The US will avert another government shutdown as a cross-party Congressional budget committee agreed to fund the federal services for another two years.
The proposed deal would finance the government which was due to run out of cash on 15 January and reduce the federal deficit by $23bn (£14bn, €17bn).
House Budget Committee Chairman Paul Ryan and his Senate counterpart Patty Murray negotiated the deal in the wake of another government shutdown over federal spending.
"We have broken through the partisanship and gridlock," Murray said at a news conference.
"This agreement makes sure that we don't have a government shutdown scenario in January. It makes sure we don't have another government shutdown scenario in October. It makes sure that we don't lurch from crisis to crisis," Republican Congressman Ryan said.
The new deal "cuts spending in a smarter way," according to Ryan. Along with reducing deficit, the deal would relieve some of the automatic, forced spending cuts known as 'sequestration'.
"It's a good sign that Democrats and Republicans in Congress were able to come together and break the cycle of short-sighted, crisis-driven decision-making to get this done," President Barack Obama said in a statement.
The new deal does not increase taxes but it requires newly-hired federal employees to contribute more towards their pensions.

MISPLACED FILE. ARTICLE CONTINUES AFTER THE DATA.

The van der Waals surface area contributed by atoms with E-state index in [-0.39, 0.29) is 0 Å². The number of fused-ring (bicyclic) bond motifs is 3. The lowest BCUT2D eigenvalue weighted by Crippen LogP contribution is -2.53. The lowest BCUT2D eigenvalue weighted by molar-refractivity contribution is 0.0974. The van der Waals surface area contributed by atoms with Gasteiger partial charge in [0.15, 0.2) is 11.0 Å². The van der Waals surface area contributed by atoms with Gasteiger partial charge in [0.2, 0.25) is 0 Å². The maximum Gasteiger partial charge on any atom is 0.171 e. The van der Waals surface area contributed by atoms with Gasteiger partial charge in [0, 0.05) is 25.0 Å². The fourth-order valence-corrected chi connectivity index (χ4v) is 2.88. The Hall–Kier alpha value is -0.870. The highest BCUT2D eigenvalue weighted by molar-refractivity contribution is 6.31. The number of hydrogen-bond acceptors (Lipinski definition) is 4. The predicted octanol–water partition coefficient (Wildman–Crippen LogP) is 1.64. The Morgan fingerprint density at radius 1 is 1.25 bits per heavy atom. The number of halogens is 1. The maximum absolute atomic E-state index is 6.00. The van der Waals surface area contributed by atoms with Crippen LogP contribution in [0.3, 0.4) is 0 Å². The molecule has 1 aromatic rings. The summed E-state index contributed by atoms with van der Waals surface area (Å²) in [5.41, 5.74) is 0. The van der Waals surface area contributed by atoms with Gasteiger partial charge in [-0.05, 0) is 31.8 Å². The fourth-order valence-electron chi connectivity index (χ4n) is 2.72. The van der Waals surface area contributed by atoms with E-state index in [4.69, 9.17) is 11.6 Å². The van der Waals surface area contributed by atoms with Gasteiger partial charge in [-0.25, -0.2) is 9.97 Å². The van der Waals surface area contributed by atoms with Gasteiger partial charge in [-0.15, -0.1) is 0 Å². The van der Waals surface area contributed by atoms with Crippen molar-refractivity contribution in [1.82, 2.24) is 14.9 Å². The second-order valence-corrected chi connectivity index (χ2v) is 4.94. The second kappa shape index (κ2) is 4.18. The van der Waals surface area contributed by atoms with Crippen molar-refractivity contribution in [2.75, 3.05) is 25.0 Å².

The proposal is now required to be approved by the House and Senate. The House is expected to vote on the proposal when it meets starting from 13 December.
Ryan said he was optimistic the new agreement would get approval from both sides of the Congress, despite attempts by Conservative groups to change Republicans' mind in their favour.
The US government experienced a partial 16-day shutdown in October, and hundreds of thousands of federal employees were forced to go on unpaid leave after the Senate failed to pass the budget for 2014.
The shutdown ended on 17 October after a bipartisan committee agreed on a last-minute deal to reopen the federal government and raise the country's debt ceiling, which was later passed by the Senate and the House.
Ratings firm Standard & Poor's estimated that the partial federal closure had cost $24bn for the US economy and noted the problem would result in a significant reduction in fourth-quarter growth.